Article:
The immaculate Carmel Rayne, a woman with the fineries our credits can buy, a shoe collection envied by many women and some men if we’re truthful about it, Stiletto, drove in silence with Boris’s blood on her shirt; some had gotten on her hands…

            I tapped my Bluetooth for a call to Raz.

            “So you’re coming in?” Raz was all about business.

            “Yeah, kind of hot. The gig was a lot of work.”

            “Was it? You slipping in your old age?”

            “Bad intel,” I said waiting for the tense silence to follow.

            “When you get here park it in the garage and walk the rest,” Raz said. If she was concerned you could never tell. Her voice was always the bastion of calm throughout the chaos. It’s why she was left in charge. There were those who questioned the decision but I didn’t, I wouldn’t want RazDivine’s job to save my own skin!

            Raz is about her business.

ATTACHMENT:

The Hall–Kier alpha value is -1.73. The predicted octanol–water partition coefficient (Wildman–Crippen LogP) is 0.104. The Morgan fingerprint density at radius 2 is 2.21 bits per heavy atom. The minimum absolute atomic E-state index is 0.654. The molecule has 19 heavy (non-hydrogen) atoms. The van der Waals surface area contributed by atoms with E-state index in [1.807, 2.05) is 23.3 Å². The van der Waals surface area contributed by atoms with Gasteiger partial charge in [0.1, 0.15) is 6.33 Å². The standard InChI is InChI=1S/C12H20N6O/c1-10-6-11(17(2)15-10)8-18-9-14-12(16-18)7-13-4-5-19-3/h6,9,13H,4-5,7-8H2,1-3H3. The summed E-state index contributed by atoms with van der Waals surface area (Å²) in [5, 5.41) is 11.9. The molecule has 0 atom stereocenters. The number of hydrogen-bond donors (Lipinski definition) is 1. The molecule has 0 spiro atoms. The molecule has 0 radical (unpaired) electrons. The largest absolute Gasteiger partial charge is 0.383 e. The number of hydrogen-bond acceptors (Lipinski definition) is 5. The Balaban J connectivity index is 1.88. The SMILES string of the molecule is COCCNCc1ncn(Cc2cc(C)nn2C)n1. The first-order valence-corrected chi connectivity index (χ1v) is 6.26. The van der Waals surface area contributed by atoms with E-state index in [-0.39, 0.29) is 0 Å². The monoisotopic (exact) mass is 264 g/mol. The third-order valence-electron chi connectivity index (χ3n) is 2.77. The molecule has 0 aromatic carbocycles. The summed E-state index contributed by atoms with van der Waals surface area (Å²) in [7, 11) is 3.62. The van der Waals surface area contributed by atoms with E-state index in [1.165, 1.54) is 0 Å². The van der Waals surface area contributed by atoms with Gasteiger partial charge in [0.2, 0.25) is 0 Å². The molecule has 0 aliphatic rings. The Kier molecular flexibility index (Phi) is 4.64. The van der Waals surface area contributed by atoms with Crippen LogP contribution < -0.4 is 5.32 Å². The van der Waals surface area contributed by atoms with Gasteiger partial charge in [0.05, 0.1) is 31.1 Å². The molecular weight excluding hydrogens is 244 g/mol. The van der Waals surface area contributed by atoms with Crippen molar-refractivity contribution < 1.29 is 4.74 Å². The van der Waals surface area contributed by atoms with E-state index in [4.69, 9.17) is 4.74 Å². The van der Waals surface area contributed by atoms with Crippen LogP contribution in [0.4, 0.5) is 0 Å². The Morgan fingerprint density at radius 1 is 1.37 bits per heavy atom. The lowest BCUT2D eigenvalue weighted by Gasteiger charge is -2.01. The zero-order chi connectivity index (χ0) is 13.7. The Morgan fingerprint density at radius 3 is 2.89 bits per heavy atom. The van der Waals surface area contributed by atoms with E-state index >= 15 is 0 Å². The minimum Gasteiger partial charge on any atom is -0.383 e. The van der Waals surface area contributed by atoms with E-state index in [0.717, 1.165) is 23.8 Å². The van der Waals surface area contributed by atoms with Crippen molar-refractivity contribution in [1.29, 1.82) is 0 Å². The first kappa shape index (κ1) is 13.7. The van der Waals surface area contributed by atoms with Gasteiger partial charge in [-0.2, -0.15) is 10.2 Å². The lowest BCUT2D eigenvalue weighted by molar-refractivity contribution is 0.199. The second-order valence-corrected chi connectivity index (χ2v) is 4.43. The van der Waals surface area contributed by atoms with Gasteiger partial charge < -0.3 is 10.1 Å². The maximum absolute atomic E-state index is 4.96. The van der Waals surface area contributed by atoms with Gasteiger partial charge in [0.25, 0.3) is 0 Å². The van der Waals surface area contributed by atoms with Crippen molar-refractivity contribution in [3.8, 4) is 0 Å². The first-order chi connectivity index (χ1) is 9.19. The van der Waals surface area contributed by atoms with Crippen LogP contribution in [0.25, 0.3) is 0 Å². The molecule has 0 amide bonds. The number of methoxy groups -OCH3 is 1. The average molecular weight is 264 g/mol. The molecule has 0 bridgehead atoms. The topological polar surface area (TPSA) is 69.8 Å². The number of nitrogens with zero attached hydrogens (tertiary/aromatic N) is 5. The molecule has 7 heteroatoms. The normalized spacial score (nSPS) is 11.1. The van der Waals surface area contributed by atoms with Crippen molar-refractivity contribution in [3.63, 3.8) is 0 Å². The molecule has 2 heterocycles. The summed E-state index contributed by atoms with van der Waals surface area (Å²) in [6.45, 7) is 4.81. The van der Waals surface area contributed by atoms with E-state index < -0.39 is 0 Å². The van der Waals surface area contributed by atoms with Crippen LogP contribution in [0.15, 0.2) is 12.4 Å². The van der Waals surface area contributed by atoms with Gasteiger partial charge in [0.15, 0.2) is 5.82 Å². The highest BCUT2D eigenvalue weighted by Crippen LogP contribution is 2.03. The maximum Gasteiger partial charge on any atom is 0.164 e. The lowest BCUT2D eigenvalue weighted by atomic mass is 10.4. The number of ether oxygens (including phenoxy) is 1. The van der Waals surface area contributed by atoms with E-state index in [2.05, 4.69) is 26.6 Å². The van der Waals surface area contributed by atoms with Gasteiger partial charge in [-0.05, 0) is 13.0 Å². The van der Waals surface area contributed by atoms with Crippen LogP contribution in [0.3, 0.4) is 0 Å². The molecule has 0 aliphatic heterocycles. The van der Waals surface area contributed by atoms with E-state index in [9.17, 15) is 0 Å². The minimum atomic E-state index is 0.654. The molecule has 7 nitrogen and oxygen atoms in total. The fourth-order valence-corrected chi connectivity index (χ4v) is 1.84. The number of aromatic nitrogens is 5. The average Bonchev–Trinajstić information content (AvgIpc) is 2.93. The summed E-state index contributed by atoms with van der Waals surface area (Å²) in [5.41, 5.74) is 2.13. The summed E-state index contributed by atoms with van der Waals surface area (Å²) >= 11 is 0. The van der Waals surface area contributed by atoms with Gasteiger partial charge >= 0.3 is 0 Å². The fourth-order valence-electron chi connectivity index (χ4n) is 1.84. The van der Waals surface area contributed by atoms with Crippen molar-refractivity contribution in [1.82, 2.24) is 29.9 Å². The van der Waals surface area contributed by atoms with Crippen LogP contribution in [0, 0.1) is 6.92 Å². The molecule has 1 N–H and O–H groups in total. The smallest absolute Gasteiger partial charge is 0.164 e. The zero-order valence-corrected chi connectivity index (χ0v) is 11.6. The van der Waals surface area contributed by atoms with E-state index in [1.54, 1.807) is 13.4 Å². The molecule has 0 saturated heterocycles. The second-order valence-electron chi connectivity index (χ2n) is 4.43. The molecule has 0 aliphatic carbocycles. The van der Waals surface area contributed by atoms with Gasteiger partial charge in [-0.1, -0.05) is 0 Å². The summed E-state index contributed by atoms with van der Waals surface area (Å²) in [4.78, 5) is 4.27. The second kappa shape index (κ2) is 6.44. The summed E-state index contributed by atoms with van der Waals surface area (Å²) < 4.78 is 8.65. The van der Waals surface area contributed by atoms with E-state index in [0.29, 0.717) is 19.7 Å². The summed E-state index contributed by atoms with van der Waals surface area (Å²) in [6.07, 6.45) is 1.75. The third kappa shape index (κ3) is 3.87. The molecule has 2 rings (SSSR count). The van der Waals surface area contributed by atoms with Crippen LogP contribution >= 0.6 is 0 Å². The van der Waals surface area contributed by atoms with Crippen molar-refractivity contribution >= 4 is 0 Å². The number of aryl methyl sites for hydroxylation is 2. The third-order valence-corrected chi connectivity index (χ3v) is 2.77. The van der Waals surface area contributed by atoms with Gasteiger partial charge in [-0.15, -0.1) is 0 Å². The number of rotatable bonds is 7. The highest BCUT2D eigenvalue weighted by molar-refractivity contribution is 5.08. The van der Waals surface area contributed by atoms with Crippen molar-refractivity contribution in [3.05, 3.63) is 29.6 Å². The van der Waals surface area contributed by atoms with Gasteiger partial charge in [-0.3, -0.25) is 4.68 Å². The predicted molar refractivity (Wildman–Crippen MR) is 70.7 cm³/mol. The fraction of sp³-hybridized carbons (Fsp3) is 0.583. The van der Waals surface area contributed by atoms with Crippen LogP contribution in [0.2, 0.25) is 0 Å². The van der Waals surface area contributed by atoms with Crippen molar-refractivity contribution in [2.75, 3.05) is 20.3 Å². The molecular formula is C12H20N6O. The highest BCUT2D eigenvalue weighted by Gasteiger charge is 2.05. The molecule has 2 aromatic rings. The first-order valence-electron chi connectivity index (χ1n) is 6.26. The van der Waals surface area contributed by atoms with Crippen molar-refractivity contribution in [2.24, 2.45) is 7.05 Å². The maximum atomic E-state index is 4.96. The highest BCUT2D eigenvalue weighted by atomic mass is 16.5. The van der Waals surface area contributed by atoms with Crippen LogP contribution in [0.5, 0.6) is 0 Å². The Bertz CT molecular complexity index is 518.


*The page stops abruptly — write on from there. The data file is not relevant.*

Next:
“What did she say?” Stiletto asked.

            “She’s going to make us a pie and wanted to know if we wanted lemon meringue or apple.”

            “How about asshole?” she replied, frowning at me out of the corner of her eye.

            Headquarters was the perfect front, a cybercafé. We’d been written up on many blogs, the hip and trendy people came by to be seen and drink real coffee or tea, we were one of the few places that could afford the raw material: leaves and beans. Because of the whining of rich children and the favors we’ve done for their equally obnoxious parents, water for the café was never a problem – for the café. The people working there were on their own. But we do fine.

            The Family Rayne is the wait staff, hostesses, bartenders, baristas, dishwashers… We keep our lips chapped and skin looking as parched as we could for the benefit of those who would take a second look at the moist, juicy lips of a mere waitress in a cybercafé. It is here that our clients come in and leave us messages in hopes that the working class oafs don’t screw anything up before they get a chance to speak with their elusive bosses – the rich and powerful never notice the dirt beneath their feet, only that they own it.